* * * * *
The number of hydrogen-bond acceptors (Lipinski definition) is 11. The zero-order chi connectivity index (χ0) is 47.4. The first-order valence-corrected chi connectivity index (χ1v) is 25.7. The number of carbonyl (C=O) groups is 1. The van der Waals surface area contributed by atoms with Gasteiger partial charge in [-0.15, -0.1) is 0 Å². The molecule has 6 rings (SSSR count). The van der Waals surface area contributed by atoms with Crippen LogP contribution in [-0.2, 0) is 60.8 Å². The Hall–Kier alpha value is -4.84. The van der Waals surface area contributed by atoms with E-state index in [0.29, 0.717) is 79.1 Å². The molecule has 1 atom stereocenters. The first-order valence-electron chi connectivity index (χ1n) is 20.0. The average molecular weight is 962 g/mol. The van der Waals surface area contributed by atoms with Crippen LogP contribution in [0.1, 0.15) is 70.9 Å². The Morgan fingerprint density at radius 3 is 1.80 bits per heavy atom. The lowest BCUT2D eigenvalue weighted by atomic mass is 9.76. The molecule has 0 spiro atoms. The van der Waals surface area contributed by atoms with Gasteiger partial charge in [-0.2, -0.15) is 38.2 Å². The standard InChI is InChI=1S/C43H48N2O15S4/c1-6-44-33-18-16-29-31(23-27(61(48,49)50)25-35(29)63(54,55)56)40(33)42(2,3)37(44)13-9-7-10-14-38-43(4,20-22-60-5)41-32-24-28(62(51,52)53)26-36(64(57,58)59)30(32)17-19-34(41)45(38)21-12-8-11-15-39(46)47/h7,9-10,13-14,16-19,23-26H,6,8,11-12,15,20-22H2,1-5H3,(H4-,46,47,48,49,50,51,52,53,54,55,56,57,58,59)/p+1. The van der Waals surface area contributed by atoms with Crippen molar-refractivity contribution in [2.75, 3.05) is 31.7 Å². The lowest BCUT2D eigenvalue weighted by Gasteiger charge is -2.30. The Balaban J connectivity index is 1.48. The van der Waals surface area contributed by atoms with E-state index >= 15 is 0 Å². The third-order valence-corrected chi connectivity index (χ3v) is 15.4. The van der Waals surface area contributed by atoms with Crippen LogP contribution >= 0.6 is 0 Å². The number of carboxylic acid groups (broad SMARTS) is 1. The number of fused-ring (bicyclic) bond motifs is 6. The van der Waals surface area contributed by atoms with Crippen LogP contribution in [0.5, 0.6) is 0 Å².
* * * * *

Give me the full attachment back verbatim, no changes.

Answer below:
The number of hydrogen-bond acceptors (Lipinski definition) is 11. The zero-order chi connectivity index (χ0) is 47.4. The first-order valence-corrected chi connectivity index (χ1v) is 25.7. The number of carbonyl (C=O) groups is 1. The van der Waals surface area contributed by atoms with Gasteiger partial charge in [-0.15, -0.1) is 0 Å². The molecule has 6 rings (SSSR count). The van der Waals surface area contributed by atoms with Crippen LogP contribution in [-0.2, 0) is 60.8 Å². The Hall–Kier alpha value is -4.84. The van der Waals surface area contributed by atoms with E-state index in [0.29, 0.717) is 79.1 Å². The molecule has 1 atom stereocenters. The first-order valence-electron chi connectivity index (χ1n) is 20.0. The average molecular weight is 962 g/mol. The van der Waals surface area contributed by atoms with Crippen LogP contribution in [0.1, 0.15) is 70.9 Å². The Morgan fingerprint density at radius 3 is 1.80 bits per heavy atom. The lowest BCUT2D eigenvalue weighted by atomic mass is 9.76. The molecule has 0 spiro atoms. The van der Waals surface area contributed by atoms with Gasteiger partial charge in [-0.2, -0.15) is 38.2 Å². The standard InChI is InChI=1S/C43H48N2O15S4/c1-6-44-33-18-16-29-31(23-27(61(48,49)50)25-35(29)63(54,55)56)40(33)42(2,3)37(44)13-9-7-10-14-38-43(4,20-22-60-5)41-32-24-28(62(51,52)53)26-36(64(57,58)59)30(32)17-19-34(41)45(38)21-12-8-11-15-39(46)47/h7,9-10,13-14,16-19,23-26H,6,8,11-12,15,20-22H2,1-5H3,(H4-,46,47,48,49,50,51,52,53,54,55,56,57,58,59)/p+1. The van der Waals surface area contributed by atoms with Crippen molar-refractivity contribution in [2.75, 3.05) is 31.7 Å². The lowest BCUT2D eigenvalue weighted by Gasteiger charge is -2.30. The Balaban J connectivity index is 1.48. The van der Waals surface area contributed by atoms with E-state index >= 15 is 0 Å². The third-order valence-corrected chi connectivity index (χ3v) is 15.4. The van der Waals surface area contributed by atoms with Crippen LogP contribution >= 0.6 is 0 Å². The number of carboxylic acid groups (broad SMARTS) is 1. The number of fused-ring (bicyclic) bond motifs is 6. The van der Waals surface area contributed by atoms with Crippen LogP contribution in [0.5, 0.6) is 0 Å².